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Recent SEC Releases

Company With 'Shark Tank' Link Added To Receivership In Suspected $70 Million Ponzi Scheme

A Florida federal judge approved an emergency request by the court-appointed Receiver of a suspected $70.9 million Ponzi scheme to expand the receivership to include a company whose mobile app was endorsed by prominent 'Shark Tank' personality Barbara Corcoran.  In a hearing this morning, U.S. District Judge Donald Middlebrooks granted an emergency motion filed by court-appointed receiver James Sallah to include My Gee Bo, Inc. ("Gee Bo") in the recently-instituted receivership over JCS Enterprises, Inc. and T.B.T.I., Inc. (collectively, the "Receivership Entities"), which stand accused along with principals Joseph Signore and Paul Schumack of operating a massive Ponzi scheme using ATM-like "Virtual Concierge" machines.  Notably, Gee Bo reportedly paid $400,000 to secure the endorsement of Corcoran, one of the personalities of CNBC's hit show 'Shark Tank.'  Following news of the alleged fraud, Corcoran has announced she will be withdrawing her endorsement.

The Securities and Exchange Commission filed an emergency enforcement action last week, accusing Schumack and Signore of operating a massive Ponzi scheme that touted the sale of "Virtual Concierge" machines ("VCMs") to investors.  The VCM, which resembles an ATM, is a free-standing or wall-mounted machine placed in various businesses that purportedly allowed the advertisement of products or services and even the ability to print tickets or coupons.  Potential investors were solicited to participate in the Virtual Concierge program, which allowed investors to purchase one or multiple VCMs for a one-time fee ranging from $2,600 to $4,500 per VCM.   In exchange, investors were promised substantial annual returns ranging from 80% to 120% purportedly derived from the revenue generated by the VCMs.  Investors were provided with the location of their VCM(s), and were even given the ability to track the activity of each VCM online.  In total, at least $70 million was raised from numerous investors.

In addition to the civil fraud charges, Schumack and Signore were also indicted on criminal charges.  At Schumack's bond hearing last week, his link to Gee Bo was raised without any objection, and the court-ordered conditions of release explicitly allowed Schumack to continue his employment with Gee Bo, which operates a mobile shopping and payment app.  However, the receiver's initial investigation showed that Gee Bo had multiple links to the Receivership Entities, including (1) ownership and control by Defendant Schumack and his wife; (2) the receipt of at least $770,000 in transfers from Receivership Entities; the use of an office paid for by JCS Enterprises; and (4) the use of JCS employees and materials.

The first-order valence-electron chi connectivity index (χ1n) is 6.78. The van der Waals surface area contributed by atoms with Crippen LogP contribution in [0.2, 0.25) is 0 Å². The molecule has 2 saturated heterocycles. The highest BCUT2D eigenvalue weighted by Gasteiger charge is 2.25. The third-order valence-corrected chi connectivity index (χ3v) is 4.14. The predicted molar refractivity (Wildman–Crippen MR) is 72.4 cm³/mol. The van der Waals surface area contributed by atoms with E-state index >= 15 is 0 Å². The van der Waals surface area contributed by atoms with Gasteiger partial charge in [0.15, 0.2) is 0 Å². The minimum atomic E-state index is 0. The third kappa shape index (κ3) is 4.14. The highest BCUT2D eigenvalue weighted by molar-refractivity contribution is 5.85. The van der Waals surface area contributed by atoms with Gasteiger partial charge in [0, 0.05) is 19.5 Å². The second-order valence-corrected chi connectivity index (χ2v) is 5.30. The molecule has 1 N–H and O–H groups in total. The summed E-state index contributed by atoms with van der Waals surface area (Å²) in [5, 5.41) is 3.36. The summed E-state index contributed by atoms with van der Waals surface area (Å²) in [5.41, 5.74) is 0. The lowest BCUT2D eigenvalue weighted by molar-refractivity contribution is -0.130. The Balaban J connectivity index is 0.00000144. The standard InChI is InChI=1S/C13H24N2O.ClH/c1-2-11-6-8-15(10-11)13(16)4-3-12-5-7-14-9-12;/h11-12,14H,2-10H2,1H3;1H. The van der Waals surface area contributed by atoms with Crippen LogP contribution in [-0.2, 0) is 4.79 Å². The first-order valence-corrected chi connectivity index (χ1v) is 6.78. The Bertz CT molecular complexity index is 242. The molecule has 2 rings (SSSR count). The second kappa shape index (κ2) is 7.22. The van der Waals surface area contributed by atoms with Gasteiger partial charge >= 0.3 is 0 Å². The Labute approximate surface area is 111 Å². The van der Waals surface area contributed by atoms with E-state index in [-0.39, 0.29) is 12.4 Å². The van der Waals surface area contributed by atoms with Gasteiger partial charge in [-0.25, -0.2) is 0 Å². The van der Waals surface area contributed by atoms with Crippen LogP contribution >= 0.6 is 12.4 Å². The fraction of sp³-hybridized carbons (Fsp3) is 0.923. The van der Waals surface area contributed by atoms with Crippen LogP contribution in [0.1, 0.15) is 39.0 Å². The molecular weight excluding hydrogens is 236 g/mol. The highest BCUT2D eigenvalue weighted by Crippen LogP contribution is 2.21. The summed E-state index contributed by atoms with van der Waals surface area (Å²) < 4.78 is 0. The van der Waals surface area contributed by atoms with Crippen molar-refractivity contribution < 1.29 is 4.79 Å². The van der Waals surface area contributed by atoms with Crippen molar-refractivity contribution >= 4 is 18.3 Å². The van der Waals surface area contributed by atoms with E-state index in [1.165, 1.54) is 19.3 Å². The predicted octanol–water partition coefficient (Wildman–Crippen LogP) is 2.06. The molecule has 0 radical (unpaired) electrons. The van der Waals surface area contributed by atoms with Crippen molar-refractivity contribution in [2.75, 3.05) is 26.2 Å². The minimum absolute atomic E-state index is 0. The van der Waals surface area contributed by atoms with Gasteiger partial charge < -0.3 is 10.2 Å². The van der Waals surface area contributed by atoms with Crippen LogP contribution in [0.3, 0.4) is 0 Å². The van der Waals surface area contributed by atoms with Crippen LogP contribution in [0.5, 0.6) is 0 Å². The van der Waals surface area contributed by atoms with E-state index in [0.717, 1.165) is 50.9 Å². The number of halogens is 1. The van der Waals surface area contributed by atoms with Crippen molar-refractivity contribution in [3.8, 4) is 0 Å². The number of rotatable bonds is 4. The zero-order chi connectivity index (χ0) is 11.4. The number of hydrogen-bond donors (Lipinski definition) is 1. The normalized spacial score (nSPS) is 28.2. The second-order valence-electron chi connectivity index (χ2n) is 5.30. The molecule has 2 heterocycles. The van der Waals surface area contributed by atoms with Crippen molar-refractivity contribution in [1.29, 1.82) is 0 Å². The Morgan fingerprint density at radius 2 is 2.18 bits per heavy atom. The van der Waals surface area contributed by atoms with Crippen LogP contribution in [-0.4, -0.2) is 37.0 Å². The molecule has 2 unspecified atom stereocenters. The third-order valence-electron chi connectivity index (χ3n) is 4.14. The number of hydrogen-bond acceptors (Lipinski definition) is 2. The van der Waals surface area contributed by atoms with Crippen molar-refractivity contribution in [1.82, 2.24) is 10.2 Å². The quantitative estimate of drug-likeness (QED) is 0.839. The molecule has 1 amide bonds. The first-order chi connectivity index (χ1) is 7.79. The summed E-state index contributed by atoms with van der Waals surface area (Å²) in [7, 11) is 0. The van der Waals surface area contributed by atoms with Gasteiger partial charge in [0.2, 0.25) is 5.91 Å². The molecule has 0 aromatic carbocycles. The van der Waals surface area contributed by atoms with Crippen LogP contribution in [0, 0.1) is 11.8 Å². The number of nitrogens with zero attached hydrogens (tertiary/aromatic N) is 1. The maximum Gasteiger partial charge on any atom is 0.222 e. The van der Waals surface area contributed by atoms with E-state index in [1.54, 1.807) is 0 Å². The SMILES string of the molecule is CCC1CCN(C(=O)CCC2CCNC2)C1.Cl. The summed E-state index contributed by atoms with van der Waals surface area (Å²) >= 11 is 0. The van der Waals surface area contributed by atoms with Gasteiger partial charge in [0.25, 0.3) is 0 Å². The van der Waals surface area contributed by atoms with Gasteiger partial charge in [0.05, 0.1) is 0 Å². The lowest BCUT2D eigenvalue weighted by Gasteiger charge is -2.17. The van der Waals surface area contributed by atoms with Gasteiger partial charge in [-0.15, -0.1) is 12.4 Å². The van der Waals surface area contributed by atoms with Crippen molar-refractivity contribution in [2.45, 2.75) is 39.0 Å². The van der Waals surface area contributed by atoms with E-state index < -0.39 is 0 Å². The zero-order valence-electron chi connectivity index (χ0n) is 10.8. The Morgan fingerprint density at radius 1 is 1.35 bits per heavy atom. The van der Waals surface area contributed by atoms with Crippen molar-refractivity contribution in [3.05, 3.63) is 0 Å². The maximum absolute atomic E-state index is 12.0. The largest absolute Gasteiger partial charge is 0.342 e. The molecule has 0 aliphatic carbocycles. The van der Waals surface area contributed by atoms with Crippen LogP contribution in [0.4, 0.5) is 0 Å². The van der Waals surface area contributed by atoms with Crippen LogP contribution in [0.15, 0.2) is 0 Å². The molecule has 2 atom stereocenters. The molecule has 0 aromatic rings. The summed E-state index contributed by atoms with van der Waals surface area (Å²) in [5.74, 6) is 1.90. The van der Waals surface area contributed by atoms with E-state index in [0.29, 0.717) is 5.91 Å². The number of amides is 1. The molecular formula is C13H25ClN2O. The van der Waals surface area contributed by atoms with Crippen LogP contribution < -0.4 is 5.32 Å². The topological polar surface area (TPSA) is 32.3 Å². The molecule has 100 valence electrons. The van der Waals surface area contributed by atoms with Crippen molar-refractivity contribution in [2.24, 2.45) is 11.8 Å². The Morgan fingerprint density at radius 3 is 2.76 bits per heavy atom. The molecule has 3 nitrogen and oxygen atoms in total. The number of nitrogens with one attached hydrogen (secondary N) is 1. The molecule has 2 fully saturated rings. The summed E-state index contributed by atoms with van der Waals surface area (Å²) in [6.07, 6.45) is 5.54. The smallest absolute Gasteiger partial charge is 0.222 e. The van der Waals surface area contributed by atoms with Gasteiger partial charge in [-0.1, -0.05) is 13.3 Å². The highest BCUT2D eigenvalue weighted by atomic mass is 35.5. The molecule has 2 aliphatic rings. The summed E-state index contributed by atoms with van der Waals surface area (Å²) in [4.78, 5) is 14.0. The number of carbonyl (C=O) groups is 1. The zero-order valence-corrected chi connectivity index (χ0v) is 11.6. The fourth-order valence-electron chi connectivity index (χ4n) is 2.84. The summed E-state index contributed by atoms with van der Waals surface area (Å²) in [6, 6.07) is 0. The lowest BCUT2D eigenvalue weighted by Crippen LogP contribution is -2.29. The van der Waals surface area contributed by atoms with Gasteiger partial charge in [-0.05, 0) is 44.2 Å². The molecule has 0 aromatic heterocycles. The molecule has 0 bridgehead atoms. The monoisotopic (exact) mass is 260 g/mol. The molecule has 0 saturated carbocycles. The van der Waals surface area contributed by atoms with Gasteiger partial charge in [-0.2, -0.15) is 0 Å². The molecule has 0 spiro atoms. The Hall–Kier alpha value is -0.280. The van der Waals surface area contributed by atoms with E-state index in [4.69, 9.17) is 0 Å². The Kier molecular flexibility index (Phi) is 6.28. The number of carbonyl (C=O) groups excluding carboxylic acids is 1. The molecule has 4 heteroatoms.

Upon learning of Gee Bo's links to the Receivership Entities, the receiver filed an emergency action seeking to expand the receivership to include Gee Bo.  This is a common occurrence in receivership context, as a receiver's investigation reveals the existence of other less-known entities that may have received diverted investor funds. Indeed, as the receivership progresses and a forensic accounting is completed, it is possible that additional entities could be placed under the receiver's control to preserve investor monies.

According to the receiver, at least $770,000 was transferred to or paid for the benefit of Gee Bo, including a transfer of $500,000 in October 2013, the purchase of a $20,000 white van, a $50,000 marketing plan, and the payment of at least $200,000 to an unnamed "celebrity" to market and promote Gee Bo.  The Palm Beach Post identified this unnamed celebrity as Barbara Corcoran, one of the regular personalities on the popular CNBC show 'Shark Tank.'  According to the Receiver's Motion and the Palm Beach Post, the agreement with Corcoran was finalized back in October 2013, and included the agreement to 

appear in thirty and sixty second TV commercials..., social media, Twitter, PR, internet promotions, direct mail, point-of-sale, [and] the smartphone app...

This included at least two YouTube videos that were published under the YouTube account of JCS Enterprises, which are embedded below:

Following news of the Ponzi scheme allegations, the Palm Beach Post reported that Corcoran has "immediately" withdrawn her endorsement of Gee Bo.  However, Corcoran apparently does not plan to return the money she received to promote Gee Bo - a position that may contrast with the Receiver's duty to recover funds for investors.  As the receiver's motion makes clear, at least $770,000 of investor funds were diverted for the unauthorized purpose of funding Gee Bo's operations.  Thus, the payment to Corcoran could potentially be the subject of an action for recovery under Florida's Uniform Fraudulent Transfer Act ("FUFTA").  

A copy of the Motion is below:


Motion to Expand